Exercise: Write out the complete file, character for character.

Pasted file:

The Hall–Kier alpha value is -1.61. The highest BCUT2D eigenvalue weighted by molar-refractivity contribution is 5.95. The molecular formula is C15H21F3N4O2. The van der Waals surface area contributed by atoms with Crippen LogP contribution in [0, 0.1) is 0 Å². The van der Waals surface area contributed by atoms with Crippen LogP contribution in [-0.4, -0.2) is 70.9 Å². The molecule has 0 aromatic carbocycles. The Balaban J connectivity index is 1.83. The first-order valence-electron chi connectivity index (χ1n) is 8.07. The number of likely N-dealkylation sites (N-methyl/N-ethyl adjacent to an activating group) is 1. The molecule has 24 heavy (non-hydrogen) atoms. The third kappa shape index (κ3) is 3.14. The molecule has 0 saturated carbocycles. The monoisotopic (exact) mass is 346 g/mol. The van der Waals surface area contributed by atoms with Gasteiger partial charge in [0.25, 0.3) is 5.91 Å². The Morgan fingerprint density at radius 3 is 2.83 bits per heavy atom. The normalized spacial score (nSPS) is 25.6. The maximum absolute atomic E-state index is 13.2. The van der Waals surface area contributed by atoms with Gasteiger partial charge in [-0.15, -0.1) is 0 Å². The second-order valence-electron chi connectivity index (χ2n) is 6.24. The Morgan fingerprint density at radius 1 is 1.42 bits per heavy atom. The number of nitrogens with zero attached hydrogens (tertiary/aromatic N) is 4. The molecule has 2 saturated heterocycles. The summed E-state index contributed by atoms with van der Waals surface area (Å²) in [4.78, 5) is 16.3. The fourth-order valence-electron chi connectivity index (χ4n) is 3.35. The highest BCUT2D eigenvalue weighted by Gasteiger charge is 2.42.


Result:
The Hall–Kier alpha value is -1.61. The highest BCUT2D eigenvalue weighted by molar-refractivity contribution is 5.95. The molecular formula is C15H21F3N4O2. The van der Waals surface area contributed by atoms with Crippen LogP contribution in [0, 0.1) is 0 Å². The van der Waals surface area contributed by atoms with Crippen LogP contribution in [-0.4, -0.2) is 70.9 Å². The molecule has 0 aromatic carbocycles. The Balaban J connectivity index is 1.83. The first-order valence-electron chi connectivity index (χ1n) is 8.07. The number of likely N-dealkylation sites (N-methyl/N-ethyl adjacent to an activating group) is 1. The molecule has 24 heavy (non-hydrogen) atoms. The third kappa shape index (κ3) is 3.14. The molecule has 0 saturated carbocycles. The monoisotopic (exact) mass is 346 g/mol. The van der Waals surface area contributed by atoms with Gasteiger partial charge in [0.25, 0.3) is 5.91 Å². The Morgan fingerprint density at radius 3 is 2.83 bits per heavy atom. The normalized spacial score (nSPS) is 25.6. The maximum absolute atomic E-state index is 13.2. The van der Waals surface area contributed by atoms with Gasteiger partial charge in [-0.15, -0.1) is 0 Å². The second-order valence-electron chi connectivity index (χ2n) is 6.24. The Morgan fingerprint density at radius 1 is 1.42 bits per heavy atom. The number of nitrogens with zero attached hydrogens (tertiary/aromatic N) is 4. The molecule has 2 saturated heterocycles. The summed E-state index contributed by atoms with van der Waals surface area (Å²) in [4.78, 5) is 16.3. The fourth-order valence-electron chi connectivity index (χ4n) is 3.35. The highest BCUT2D eigenvalue weighted by Gasteiger charge is 2.42.